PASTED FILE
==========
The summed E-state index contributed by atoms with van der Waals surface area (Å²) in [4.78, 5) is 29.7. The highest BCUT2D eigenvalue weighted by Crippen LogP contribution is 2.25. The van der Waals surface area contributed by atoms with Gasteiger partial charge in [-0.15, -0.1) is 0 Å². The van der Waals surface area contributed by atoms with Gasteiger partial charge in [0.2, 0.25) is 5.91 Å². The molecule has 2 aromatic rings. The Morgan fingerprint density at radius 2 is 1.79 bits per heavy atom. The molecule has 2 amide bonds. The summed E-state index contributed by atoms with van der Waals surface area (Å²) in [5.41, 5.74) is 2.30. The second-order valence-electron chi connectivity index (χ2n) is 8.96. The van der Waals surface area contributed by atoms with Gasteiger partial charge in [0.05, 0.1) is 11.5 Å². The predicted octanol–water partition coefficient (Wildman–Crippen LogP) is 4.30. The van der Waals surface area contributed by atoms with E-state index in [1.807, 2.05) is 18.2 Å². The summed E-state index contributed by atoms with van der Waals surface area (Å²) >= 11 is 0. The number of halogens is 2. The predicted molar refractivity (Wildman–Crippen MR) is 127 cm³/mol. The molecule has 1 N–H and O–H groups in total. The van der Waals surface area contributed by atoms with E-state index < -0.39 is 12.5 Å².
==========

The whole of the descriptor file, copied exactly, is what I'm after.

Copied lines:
The summed E-state index contributed by atoms with van der Waals surface area (Å²) in [4.78, 5) is 29.7. The highest BCUT2D eigenvalue weighted by Crippen LogP contribution is 2.25. The van der Waals surface area contributed by atoms with Gasteiger partial charge in [-0.15, -0.1) is 0 Å². The van der Waals surface area contributed by atoms with Gasteiger partial charge in [0.2, 0.25) is 5.91 Å². The molecule has 2 aromatic rings. The Morgan fingerprint density at radius 2 is 1.79 bits per heavy atom. The molecule has 2 amide bonds. The summed E-state index contributed by atoms with van der Waals surface area (Å²) in [5.41, 5.74) is 2.30. The second-order valence-electron chi connectivity index (χ2n) is 8.96. The van der Waals surface area contributed by atoms with Gasteiger partial charge in [0.05, 0.1) is 11.5 Å². The predicted octanol–water partition coefficient (Wildman–Crippen LogP) is 4.30. The van der Waals surface area contributed by atoms with E-state index in [1.807, 2.05) is 18.2 Å². The summed E-state index contributed by atoms with van der Waals surface area (Å²) >= 11 is 0. The number of halogens is 2. The predicted molar refractivity (Wildman–Crippen MR) is 127 cm³/mol. The molecule has 1 N–H and O–H groups in total. The van der Waals surface area contributed by atoms with E-state index < -0.39 is 12.5 Å².